The conversation addressed the overlapping national interests of Moscow and Tokyo in the Arctic, possible opportunities and roadblocks for Japanese investment in the development of the Northern Sea Route, and business projects in the Russian Arctic, as well as security challenges and ways to mitigate them.
A recent slight increase in Russia’s oil output is likely to be short-lived. Oil production may start to decline by the end of the year, falling almost twofold by 2035 due to a lack of financing for new field exploration and development.
Ukrainian political activists have stepped up their campaign to isolate Crimea by sabotaging its electricity supply. Ordinary residents of Crimea are hostages of a hybrid political struggle between Ukraine and Russia.
Russia’s oil and gas industry faces long-term systemic problems, even in the unlikely scenario that the price of oil rises sharply again. This has severe implications for the country’s economic prospects.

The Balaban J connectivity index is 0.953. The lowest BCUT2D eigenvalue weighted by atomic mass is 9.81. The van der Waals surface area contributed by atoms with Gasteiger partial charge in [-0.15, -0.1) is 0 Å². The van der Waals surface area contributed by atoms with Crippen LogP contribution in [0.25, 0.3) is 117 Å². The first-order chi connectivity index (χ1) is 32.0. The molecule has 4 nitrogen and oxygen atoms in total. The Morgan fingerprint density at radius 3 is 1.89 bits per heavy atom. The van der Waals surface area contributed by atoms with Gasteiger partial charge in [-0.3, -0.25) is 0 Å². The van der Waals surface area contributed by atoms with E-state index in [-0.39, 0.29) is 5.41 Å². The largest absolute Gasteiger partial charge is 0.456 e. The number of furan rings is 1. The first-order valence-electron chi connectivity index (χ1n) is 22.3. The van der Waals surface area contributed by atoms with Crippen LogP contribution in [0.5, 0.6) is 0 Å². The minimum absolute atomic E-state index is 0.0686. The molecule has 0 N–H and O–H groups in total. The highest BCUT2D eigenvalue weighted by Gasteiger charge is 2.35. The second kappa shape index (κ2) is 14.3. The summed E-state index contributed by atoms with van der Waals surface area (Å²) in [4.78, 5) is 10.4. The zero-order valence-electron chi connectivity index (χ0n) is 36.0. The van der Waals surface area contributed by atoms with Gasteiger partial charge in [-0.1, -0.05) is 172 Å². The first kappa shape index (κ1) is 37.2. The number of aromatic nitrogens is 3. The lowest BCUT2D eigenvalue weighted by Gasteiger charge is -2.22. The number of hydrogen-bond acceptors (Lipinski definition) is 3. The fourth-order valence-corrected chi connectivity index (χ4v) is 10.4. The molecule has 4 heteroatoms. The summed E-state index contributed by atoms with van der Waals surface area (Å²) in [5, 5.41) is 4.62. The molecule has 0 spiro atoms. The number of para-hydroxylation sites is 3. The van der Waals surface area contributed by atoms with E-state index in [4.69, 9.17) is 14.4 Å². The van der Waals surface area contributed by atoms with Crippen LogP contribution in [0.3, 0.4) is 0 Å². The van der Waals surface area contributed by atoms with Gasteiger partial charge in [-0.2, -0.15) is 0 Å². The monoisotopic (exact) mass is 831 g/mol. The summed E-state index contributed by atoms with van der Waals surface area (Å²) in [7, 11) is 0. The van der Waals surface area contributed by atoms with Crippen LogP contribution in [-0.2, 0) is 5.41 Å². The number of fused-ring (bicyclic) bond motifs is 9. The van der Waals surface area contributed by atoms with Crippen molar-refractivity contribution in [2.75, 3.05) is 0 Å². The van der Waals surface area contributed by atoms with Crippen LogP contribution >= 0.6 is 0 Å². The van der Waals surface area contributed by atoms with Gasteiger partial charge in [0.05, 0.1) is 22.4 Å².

Official statistics suggest that Russia’s oil and gas industry accounts for only a quarter of the country’s GDP. However, when other factors are factored in, the economy is seen to be much more heavily dependent on hydrocarbons. With oil prices looking set to stay low for a long time, this is bad news for the Russian economy.
The Armenian protesters are motivated by socio-economic issues and the desire for social justice—not larger notions of democracy that constitute international human rights advocacy.
The Xi’s visit to Moscow was the realization of a “win-win” formula beloved by the Chinese. The negotiations between Xi Jinping and Vladimir Putin can be seen as a shared symbolic victory and as a broad declaration of good intentions, but the fight over who can benefit more in practical terms has already begun
Perhaps the most important document signed by Vladimir Putin and Xi Jinping on May 8 in Moscow is the joint declaration on the unification of the Moscow-backed Eurasian Economic Union and the Chinese Silk Road Economic Belt.
The intensity of Moscow’s current contact with Tehran is unprecedented in Russia’s post-Soviet history. Yet despite the potential for improvement, there are serious obstacles that may hamper or even halt cooperation.
The Ukraine crisis has made Europeans see Greek foreign policy as particularly threatening and divisive. In reality, Greece is simply acting in line with its long-standing political traditions. The question of European unity still lies in the hands of Brussels and Berlin.